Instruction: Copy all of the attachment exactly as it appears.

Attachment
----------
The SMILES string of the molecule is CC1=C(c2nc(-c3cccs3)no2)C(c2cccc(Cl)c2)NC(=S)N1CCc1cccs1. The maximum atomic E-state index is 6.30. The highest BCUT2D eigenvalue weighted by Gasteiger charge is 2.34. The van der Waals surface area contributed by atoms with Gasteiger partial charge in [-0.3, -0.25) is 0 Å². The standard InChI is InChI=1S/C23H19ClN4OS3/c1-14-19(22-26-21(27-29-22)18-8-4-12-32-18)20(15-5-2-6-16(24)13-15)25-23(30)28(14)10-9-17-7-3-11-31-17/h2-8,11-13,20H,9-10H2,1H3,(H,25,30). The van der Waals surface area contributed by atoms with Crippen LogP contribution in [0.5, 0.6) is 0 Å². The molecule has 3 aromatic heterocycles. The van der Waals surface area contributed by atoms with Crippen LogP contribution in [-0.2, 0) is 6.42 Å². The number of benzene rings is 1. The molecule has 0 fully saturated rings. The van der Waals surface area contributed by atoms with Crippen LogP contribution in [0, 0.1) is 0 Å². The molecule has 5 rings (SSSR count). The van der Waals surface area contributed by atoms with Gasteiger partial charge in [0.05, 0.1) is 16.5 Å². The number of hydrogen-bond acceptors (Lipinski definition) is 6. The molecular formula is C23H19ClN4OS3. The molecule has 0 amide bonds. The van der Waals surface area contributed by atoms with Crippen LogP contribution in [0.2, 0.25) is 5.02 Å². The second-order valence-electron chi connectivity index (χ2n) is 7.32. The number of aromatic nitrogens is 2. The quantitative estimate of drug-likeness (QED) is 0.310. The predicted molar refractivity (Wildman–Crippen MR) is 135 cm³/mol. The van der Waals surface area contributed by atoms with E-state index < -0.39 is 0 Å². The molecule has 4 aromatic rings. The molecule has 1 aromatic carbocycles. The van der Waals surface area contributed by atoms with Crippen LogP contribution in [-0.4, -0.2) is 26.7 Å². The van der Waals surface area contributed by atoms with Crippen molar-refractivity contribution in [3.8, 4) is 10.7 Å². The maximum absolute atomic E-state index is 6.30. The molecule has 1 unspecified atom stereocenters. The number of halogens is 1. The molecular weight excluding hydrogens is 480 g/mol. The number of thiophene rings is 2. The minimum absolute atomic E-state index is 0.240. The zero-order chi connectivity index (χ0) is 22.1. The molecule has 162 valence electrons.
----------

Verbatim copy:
The SMILES string of the molecule is CC1=C(c2nc(-c3cccs3)no2)C(c2cccc(Cl)c2)NC(=S)N1CCc1cccs1. The maximum atomic E-state index is 6.30. The highest BCUT2D eigenvalue weighted by Gasteiger charge is 2.34. The van der Waals surface area contributed by atoms with Gasteiger partial charge in [-0.3, -0.25) is 0 Å². The standard InChI is InChI=1S/C23H19ClN4OS3/c1-14-19(22-26-21(27-29-22)18-8-4-12-32-18)20(15-5-2-6-16(24)13-15)25-23(30)28(14)10-9-17-7-3-11-31-17/h2-8,11-13,20H,9-10H2,1H3,(H,25,30). The van der Waals surface area contributed by atoms with Crippen LogP contribution in [0.5, 0.6) is 0 Å². The molecule has 3 aromatic heterocycles. The van der Waals surface area contributed by atoms with Crippen LogP contribution in [-0.2, 0) is 6.42 Å². The number of benzene rings is 1. The molecule has 0 fully saturated rings. The van der Waals surface area contributed by atoms with Crippen LogP contribution in [0, 0.1) is 0 Å². The molecule has 5 rings (SSSR count). The van der Waals surface area contributed by atoms with Gasteiger partial charge in [0.05, 0.1) is 16.5 Å². The number of hydrogen-bond acceptors (Lipinski definition) is 6. The molecular formula is C23H19ClN4OS3. The molecule has 0 amide bonds. The van der Waals surface area contributed by atoms with Crippen LogP contribution in [0.2, 0.25) is 5.02 Å². The second-order valence-electron chi connectivity index (χ2n) is 7.32. The number of aromatic nitrogens is 2. The quantitative estimate of drug-likeness (QED) is 0.310. The predicted molar refractivity (Wildman–Crippen MR) is 135 cm³/mol. The van der Waals surface area contributed by atoms with E-state index < -0.39 is 0 Å². The molecule has 4 aromatic rings. The molecule has 1 aromatic carbocycles. The van der Waals surface area contributed by atoms with Crippen LogP contribution in [-0.4, -0.2) is 26.7 Å². The van der Waals surface area contributed by atoms with Crippen molar-refractivity contribution in [3.8, 4) is 10.7 Å². The maximum absolute atomic E-state index is 6.30. The molecule has 1 unspecified atom stereocenters. The number of halogens is 1. The molecular weight excluding hydrogens is 480 g/mol. The number of thiophene rings is 2. The minimum absolute atomic E-state index is 0.240. The zero-order chi connectivity index (χ0) is 22.1. The molecule has 162 valence electrons.